Rebound Aggression:

61Iw-+dSv5L._SL500_SY344_BO1,204,203,200_One of the big bugaboos of the modern, ‘positive’ training ideology is the generally promoted concept that if you punish aggression you will trigger “rebound aggression.” Most of the people who say this pretend to be “scientific” in their perspective and claim scientific validation of their opinion. Bunk. Their fascination with rebound aggression simply displays their ignorance of a full reading of the literature and their unwillingness to look at the world around them. For starters, here’s a quote from The Effects of Punishment on Human Behavior by Axelrod and Apsche. They are referring to a foundational study that is never cited by ‘positive’ ideologues. In the study, monkeys were shocked into attacking other monkeys. (Ulrich, Wolfe & Dulaney, JEAB, 1969, Punishment of Shock Induced Aggression) This was called ‘elicited attacks.’ They caused the monkey to attack with electric shock – and then stopped that aggression with electric shock. They used electric shock because of the ability to tightly control the conditions of the experiment.
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Bay-B, the perfect Morgan, goes for a ride.

This is as far in as she would go on a lead rope.

Not a lot of copy on this post. It’s one of those “see the pretty pictures” things. A friend of mine bought this Morgan for trail riding. What she didn’t know was that the horse wouldn’t “trailer”. The seller dropped the horse off – which normally would would be a kind thing but in this case withheld pretty important information. We had a week to fix it before “Bay-B” had to go up to the high country…in a trailer. It didn’t take that long. First step – teach her a target. Second, use a paper plate as a target to get her to approach the trailer voluntarily. Third step bring the target stick back into the picture. Third step – continue to reinforce her for entering on her own and going farther. Done.

UPDATE: Shortly after this the owner got a new trailer and Bay-B balked at going in it. The problem? It was about 5″ higher in the back and she knocked a hoof trying it for the first time.

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Horsing around with a bonker:

   This article revolves around a video you can watch on YouTube.  It is about teaching two young fillies to not enter the tack room uninvited – and a lot more. It’s about being able to stop a behavior without degrading your relationship – an oft claimed “terrible side effect” of using punishment. The audio on this sucks – it was a windy day and I wasn’t miked personally. Despite that the information is worth the effort to strain your ears.Tackroom02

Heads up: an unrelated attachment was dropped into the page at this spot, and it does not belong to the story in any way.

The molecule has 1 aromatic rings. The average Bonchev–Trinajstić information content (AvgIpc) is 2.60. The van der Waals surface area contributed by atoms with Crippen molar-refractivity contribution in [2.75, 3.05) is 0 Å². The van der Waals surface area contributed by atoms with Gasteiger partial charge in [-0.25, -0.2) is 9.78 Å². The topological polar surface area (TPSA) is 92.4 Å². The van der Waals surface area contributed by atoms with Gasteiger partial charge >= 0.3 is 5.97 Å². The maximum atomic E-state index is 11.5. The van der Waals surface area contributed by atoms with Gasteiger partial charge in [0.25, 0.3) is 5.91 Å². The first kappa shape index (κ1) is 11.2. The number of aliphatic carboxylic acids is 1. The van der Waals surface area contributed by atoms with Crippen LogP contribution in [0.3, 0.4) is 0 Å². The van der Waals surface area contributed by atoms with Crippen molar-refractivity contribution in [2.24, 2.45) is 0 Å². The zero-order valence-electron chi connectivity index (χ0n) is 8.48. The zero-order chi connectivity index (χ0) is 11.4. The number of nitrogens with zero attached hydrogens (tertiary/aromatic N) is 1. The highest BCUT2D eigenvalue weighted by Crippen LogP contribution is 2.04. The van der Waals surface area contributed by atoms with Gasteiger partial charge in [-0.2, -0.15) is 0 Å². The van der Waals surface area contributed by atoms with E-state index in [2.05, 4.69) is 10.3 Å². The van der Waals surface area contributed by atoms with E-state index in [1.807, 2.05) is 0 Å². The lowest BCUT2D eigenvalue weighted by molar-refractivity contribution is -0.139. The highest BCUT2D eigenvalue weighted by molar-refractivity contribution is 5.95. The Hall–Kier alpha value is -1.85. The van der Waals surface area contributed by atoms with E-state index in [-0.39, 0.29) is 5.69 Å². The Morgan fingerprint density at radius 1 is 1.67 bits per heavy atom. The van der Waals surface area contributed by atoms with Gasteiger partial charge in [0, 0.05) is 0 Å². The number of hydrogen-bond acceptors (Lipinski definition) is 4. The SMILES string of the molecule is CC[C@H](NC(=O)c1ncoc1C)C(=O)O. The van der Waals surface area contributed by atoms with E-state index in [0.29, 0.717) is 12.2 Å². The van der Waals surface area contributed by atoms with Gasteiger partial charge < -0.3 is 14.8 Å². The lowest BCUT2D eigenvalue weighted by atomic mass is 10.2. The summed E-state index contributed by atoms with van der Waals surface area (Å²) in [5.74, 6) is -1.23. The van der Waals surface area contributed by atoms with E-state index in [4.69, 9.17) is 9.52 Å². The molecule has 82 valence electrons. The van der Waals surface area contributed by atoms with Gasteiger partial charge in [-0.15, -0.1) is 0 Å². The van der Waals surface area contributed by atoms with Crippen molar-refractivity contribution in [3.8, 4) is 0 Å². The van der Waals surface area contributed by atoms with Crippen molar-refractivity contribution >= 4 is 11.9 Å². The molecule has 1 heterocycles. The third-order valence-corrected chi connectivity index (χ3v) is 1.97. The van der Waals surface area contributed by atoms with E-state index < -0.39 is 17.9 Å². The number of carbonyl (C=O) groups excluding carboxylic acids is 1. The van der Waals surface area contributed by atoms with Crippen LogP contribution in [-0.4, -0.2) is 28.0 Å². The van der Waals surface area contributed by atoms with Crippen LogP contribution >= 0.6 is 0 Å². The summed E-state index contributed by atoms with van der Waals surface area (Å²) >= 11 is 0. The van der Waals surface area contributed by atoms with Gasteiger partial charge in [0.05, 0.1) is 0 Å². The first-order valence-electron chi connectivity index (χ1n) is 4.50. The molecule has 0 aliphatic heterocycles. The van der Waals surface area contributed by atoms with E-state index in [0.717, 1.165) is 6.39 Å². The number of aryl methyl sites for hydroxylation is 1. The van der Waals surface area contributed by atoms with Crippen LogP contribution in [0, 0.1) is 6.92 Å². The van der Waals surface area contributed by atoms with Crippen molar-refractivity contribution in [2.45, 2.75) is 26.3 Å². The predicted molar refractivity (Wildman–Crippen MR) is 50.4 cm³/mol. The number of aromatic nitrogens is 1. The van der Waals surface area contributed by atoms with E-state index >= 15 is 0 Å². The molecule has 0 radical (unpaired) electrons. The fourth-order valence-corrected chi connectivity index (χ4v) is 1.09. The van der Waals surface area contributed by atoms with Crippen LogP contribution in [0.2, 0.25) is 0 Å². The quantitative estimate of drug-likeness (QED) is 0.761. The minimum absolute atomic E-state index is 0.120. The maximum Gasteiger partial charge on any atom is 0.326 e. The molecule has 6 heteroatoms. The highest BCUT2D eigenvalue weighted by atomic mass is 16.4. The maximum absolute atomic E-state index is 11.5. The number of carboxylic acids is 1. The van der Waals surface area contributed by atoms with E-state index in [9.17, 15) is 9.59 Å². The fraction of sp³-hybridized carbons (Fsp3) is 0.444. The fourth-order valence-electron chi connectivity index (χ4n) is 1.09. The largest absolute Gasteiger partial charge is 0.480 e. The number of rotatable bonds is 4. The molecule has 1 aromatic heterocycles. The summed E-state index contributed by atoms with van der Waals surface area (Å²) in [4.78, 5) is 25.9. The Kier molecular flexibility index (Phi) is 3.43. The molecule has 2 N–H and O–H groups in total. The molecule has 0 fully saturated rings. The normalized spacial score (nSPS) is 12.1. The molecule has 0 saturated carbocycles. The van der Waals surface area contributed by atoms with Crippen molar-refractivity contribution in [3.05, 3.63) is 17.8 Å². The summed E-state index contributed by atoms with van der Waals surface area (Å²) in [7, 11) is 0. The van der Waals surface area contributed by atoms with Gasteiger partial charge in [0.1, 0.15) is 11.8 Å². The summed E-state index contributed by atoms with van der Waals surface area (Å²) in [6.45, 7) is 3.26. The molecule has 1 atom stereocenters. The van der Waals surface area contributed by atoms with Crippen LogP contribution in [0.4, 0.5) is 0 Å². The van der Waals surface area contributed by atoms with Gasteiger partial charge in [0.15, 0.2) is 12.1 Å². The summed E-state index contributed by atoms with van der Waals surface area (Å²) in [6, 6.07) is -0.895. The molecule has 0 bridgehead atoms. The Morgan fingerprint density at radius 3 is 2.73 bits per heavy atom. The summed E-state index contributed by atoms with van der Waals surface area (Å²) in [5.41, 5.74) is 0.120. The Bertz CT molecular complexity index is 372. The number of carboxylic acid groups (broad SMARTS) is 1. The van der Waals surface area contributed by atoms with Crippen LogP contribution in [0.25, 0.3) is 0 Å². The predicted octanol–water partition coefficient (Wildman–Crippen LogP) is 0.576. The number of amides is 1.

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My Biggest Fear and Safety, Safety, Safety.

A few years after I got married, my mother showed my mother-in-law, Opal, my baby book. Soon, Opal came running up to me and asked, “I bet you don’t know what your biggest fear was when you were three?” I instantly replied, “dogs.” She stood shocked for a second. “You remember that?” she asked. I think my answer surprised her. “Do you think I’d be likely to forget it?”

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Commands and Signals Revisited:

Ivan Pavlov, the great Russian physiologist, said that in order to survive, animals must have a way to identify beneficial and harmful events before they actually occur. More simply, he said that if a dog had to wait for the claws of a bear to sink into his flesh before he reacted to the threat, there would be no dogs. Likewise, if animals could not learn that thunder in the distance preceded a flash flood or that the snap of a twig preceded a succulent deer, they would be unable to avoid harmful events or take advantage of available entrees. If these examples sound far to simplistic for great science, think again. Sometimes the very best scientific information helps us build secure foundations for more complex knowledge. In the case of Ivan Pavlov, the diligence of his work pays off big-time for anyone interested in the most fundamental of dog training skills.

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